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|Title: ||Paleoclimate studies and natural-resource management in the Murray-Darling Basin I: past, present and future climates|
|Authors: ||Mills, K|
|Issue Date: ||19-Jun-2013|
|Publisher: ||Taylor & Francis|
|Citation: ||Mills, K., Gell, P., Hesse, P. P., Jones, R., Kershaw, P., Drysdale, R., & McDonald, J. (2013). Paleoclimate studies and natural-resource management in the Murray-Darling Basin I: past, present and future climates. Australian Journal of Earth Sciences, 60(5), 547-560.|
|Abstract: ||This paper provides an incisive review of paleoclimate science and its relevance to natural-resource management within the Murray-Darling Basin (MDB). The drought of 1997–2010 focussed scientific, public and media attention on intrinsic climate variability and the confounding effect of human activity, especially in terms of water-resource management. Many policy and research reviews make statements about future planning with little consideration of climate change and without useful actionable knowledge. In order to understand future climate changes, modellers need, and demand, better paleoclimate data to constrain their model projections. Here, we present an insight into a number of existing long-term paleoclimate studies relevant to the MDB. Past records of climate, in response to orbital forcing (glacial–interglacial cycles) are found within, and immediately outside, the MDB. High-resolution temperature records, spanning the last 105 years, exist from floodplains and cave speleothems, as well as evidence from lakes and their associated lunettes. More recently, historical climate records show major changes in relation to El Niño–Southern Oscillation cycles and decadal shifts in rainfall regimes. A considerable body of research currently exists on the past climates of southeastern Australia but, this has not been collated and validated over large spatial scales. It is clear that a number of knowledge gaps still exist, and there is a pressing need for the establishment of new paleoclimatic research within the MDB catchment and within adjacent, sensitive catchments if past climate science is to fulfil its potential to provide policy-relevant information to natural-resource management into the future. © 2013, Taylor & Francis.|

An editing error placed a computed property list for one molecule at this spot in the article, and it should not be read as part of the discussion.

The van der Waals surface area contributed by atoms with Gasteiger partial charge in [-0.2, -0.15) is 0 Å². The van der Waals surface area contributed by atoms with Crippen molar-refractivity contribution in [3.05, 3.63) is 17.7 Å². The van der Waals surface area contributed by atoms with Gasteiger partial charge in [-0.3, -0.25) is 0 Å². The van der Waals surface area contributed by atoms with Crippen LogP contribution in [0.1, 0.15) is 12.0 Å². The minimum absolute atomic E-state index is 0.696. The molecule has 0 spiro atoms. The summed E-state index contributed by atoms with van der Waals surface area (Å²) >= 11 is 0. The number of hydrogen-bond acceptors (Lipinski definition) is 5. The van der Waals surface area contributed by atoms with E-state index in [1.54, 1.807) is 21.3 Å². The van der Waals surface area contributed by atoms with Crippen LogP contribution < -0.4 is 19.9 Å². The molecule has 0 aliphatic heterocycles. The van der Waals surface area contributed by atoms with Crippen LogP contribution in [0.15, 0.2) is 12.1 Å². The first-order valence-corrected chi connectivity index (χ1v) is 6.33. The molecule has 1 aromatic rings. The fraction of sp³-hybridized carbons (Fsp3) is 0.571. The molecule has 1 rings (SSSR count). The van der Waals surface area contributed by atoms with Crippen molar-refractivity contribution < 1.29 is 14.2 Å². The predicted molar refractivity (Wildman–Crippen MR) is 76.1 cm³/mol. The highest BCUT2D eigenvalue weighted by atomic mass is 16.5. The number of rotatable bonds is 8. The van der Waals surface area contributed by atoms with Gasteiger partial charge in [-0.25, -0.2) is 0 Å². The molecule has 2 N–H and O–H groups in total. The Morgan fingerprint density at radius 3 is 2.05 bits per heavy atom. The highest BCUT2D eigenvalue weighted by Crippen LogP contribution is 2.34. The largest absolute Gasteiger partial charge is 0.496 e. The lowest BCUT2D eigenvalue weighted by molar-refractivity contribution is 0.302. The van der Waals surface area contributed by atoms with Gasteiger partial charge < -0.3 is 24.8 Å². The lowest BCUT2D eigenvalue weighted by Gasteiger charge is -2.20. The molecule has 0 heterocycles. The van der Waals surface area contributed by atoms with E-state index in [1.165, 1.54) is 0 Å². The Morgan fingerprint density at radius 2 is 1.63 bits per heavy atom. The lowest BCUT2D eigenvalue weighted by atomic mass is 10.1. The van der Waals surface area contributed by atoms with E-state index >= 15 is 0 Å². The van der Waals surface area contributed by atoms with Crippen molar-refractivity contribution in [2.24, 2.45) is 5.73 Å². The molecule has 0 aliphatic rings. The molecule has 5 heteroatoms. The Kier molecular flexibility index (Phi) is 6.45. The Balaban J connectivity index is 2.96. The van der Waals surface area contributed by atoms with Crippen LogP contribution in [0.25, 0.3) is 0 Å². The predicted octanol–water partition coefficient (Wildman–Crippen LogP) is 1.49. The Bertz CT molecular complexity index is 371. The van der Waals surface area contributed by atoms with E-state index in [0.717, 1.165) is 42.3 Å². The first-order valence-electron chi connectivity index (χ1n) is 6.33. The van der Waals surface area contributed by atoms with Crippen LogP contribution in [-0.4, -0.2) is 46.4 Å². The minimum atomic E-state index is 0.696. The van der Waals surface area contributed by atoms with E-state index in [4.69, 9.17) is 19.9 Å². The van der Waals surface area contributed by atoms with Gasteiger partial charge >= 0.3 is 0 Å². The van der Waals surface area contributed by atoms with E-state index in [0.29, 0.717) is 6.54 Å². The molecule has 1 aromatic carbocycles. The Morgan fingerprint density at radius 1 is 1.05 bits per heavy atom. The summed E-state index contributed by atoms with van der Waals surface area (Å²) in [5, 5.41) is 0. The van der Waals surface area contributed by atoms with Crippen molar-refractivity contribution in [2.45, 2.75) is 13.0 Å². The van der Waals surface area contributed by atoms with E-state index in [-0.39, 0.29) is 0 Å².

|Appears in Collections:||Journal Articles|
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